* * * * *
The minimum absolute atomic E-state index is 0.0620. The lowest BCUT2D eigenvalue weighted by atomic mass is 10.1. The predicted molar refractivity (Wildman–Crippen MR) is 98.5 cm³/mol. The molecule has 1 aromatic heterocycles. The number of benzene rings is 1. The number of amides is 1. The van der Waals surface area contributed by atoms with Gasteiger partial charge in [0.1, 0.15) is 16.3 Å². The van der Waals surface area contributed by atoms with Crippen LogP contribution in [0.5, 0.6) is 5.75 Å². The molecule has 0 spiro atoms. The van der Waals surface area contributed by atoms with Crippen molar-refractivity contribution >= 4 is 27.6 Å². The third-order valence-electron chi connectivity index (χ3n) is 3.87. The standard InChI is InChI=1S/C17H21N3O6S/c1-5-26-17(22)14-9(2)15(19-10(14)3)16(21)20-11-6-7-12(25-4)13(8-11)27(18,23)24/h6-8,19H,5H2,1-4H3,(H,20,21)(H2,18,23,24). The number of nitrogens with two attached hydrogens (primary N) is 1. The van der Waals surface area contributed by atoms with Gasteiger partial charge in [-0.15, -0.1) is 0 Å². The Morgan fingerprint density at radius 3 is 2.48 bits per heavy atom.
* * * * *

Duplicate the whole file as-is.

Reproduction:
The minimum absolute atomic E-state index is 0.0620. The lowest BCUT2D eigenvalue weighted by atomic mass is 10.1. The predicted molar refractivity (Wildman–Crippen MR) is 98.5 cm³/mol. The molecule has 1 aromatic heterocycles. The number of benzene rings is 1. The number of amides is 1. The van der Waals surface area contributed by atoms with Gasteiger partial charge in [0.1, 0.15) is 16.3 Å². The van der Waals surface area contributed by atoms with Crippen LogP contribution in [0.5, 0.6) is 5.75 Å². The molecule has 0 spiro atoms. The van der Waals surface area contributed by atoms with Crippen molar-refractivity contribution >= 4 is 27.6 Å². The third-order valence-electron chi connectivity index (χ3n) is 3.87. The standard InChI is InChI=1S/C17H21N3O6S/c1-5-26-17(22)14-9(2)15(19-10(14)3)16(21)20-11-6-7-12(25-4)13(8-11)27(18,23)24/h6-8,19H,5H2,1-4H3,(H,20,21)(H2,18,23,24). The number of nitrogens with two attached hydrogens (primary N) is 1. The van der Waals surface area contributed by atoms with Gasteiger partial charge in [-0.15, -0.1) is 0 Å². The Morgan fingerprint density at radius 3 is 2.48 bits per heavy atom.